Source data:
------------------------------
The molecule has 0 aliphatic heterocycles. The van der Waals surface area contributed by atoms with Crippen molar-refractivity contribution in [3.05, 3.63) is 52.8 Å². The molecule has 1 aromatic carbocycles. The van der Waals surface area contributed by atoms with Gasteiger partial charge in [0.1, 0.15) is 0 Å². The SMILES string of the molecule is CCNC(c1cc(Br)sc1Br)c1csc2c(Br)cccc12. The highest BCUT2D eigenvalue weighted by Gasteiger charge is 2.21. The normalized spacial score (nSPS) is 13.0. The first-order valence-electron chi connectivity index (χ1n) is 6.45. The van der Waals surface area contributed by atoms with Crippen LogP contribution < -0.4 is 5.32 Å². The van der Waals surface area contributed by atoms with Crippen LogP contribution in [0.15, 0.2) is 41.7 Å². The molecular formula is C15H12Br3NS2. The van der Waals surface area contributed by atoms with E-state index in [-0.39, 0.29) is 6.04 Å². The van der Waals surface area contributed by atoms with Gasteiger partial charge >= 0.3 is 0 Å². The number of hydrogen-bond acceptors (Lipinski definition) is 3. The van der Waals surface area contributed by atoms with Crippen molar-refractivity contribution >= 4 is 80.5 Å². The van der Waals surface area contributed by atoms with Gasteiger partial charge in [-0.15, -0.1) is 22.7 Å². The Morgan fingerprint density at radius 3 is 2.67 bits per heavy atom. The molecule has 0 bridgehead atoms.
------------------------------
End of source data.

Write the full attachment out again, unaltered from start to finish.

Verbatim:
The molecule has 0 aliphatic heterocycles. The van der Waals surface area contributed by atoms with Crippen molar-refractivity contribution in [3.05, 3.63) is 52.8 Å². The molecule has 1 aromatic carbocycles. The van der Waals surface area contributed by atoms with Gasteiger partial charge in [0.1, 0.15) is 0 Å². The SMILES string of the molecule is CCNC(c1cc(Br)sc1Br)c1csc2c(Br)cccc12. The highest BCUT2D eigenvalue weighted by Gasteiger charge is 2.21. The normalized spacial score (nSPS) is 13.0. The first-order valence-electron chi connectivity index (χ1n) is 6.45. The van der Waals surface area contributed by atoms with Crippen LogP contribution < -0.4 is 5.32 Å². The van der Waals surface area contributed by atoms with Crippen LogP contribution in [0.15, 0.2) is 41.7 Å². The molecular formula is C15H12Br3NS2. The van der Waals surface area contributed by atoms with E-state index in [-0.39, 0.29) is 6.04 Å². The van der Waals surface area contributed by atoms with Gasteiger partial charge >= 0.3 is 0 Å². The number of hydrogen-bond acceptors (Lipinski definition) is 3. The van der Waals surface area contributed by atoms with Crippen molar-refractivity contribution >= 4 is 80.5 Å². The van der Waals surface area contributed by atoms with Gasteiger partial charge in [-0.15, -0.1) is 22.7 Å². The Morgan fingerprint density at radius 3 is 2.67 bits per heavy atom. The molecule has 0 bridgehead atoms.